So the people here cast a jaundiced, if sympathetic, eye at the spill in the gulf. “We’re sorry for them, but it’s what’s been happening to us for 50 years,” said Emman Mbong, an official in Eket.
The spills here are all the more devastating because this ecologically sensitive wetlands region, the source of 10 percent of American oil imports, has most of Africa’s mangroves and, like the Louisiana coast, has fed the interior for generations with its abundance of fish, shellfish, wildlife and crops.
Local environmentalists have been denouncing the spoliation for years, with little effect. “It’s a dead environment,” said Patrick Naagbanton of the Center for Environment, Human Rights and Development in Port Harcourt, the leading city of the oil region.
Though much here has been destroyed, much remains, with large expanses of vibrant green. Environmentalists say that with intensive restoration, the Niger Delta could again be what it once was.
Nigeria produced more than two million barrels of oil a day last year, and in over 50 years thousands of miles of pipes have been laid through the swamps. Shell, the major player, has operations on thousands of square miles of territory, according to Amnesty International. Aging columns of oil-well valves, known as Christmas trees, pop up improbably in clearings among the palm trees. Oil sometimes shoots out of them, even if the wells are defunct.
“The oil was just shooting up in the air, and it goes up in the sky,” said Amstel M. Gbarakpor, youth president in Kegbara Dere, recalling the spill in April at Gio Creek. “It took them three weeks to secure this well.”
How much of the spillage is due to oil thieves or to sabotage linked to the militant movement active in the Niger Delta, and how much stems from poorly maintained and aging pipes, is a matter of fierce dispute among communities, environmentalists and the oil companies.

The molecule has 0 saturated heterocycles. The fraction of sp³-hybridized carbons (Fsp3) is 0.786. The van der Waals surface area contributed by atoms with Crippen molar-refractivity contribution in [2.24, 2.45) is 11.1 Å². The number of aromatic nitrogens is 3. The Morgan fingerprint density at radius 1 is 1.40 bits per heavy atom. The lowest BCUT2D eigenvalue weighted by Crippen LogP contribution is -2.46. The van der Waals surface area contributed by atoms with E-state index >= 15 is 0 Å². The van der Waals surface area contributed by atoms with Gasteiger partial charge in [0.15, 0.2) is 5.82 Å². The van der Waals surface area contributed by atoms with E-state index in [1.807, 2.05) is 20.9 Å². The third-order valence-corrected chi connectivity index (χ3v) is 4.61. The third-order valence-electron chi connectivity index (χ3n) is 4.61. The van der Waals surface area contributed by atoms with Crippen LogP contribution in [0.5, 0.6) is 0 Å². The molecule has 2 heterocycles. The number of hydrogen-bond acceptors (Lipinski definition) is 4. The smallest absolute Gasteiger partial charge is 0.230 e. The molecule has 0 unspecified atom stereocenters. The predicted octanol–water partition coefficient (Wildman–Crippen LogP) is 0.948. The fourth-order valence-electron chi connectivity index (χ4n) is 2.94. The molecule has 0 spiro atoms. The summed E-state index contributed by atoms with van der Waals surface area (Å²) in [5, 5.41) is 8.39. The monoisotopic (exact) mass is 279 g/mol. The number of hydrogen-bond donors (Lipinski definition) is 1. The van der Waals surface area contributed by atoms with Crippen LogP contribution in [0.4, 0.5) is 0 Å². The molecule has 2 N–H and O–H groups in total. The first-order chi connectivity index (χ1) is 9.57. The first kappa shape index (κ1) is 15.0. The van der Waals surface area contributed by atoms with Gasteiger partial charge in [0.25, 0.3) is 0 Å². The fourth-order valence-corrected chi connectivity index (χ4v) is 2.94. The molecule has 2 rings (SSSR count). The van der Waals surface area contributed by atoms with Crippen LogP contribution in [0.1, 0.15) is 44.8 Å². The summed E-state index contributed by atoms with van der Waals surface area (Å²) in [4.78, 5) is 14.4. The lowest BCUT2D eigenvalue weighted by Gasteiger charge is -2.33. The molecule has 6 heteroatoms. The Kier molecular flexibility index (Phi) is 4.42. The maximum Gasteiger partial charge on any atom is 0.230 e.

Caroline Wittgen, a spokeswoman for Shell in Lagos, said, “We don’t discuss individual spills,” but argued that the “vast majority” were caused by sabotage or theft, with only 2 percent due to equipment failure or human error.
“We do not believe that we behave irresponsibly, but we do operate in a unique environment where security and lawlessness are major problems,” Ms. Wittgen said.
Oil companies also contend that they clean up much of what is lost. A spokesman for Exxon Mobil in Lagos, Nigel A. Cookey-Gam, said that the company’s recent offshore spill leaked only about 8,400 gallons and that “this was effectively cleaned up.”
But many experts and local officials say the companies attribute too much to sabotage, to lessen their culpability. Richard Steiner, a consultant on oil spills, concluded in a 2008 report that historically “the pipeline failure rate in Nigeria is many times that found elsewhere in the world,” and he noted that even Shell acknowledged “almost every year” a spill due to a corroded pipeline.
On the beach at Ibeno, the few fishermen were glum. Far out to sea oil had spilled for weeks from the Exxon Mobil pipe. “We can’t see where to fish; oil is in the sea,” Patrick Okoni said.
“We don’t have an international media to cover us, so nobody cares about it,” said Mr. Mbong, in nearby Eket. “Whatever cry we cry is not heard outside of here.”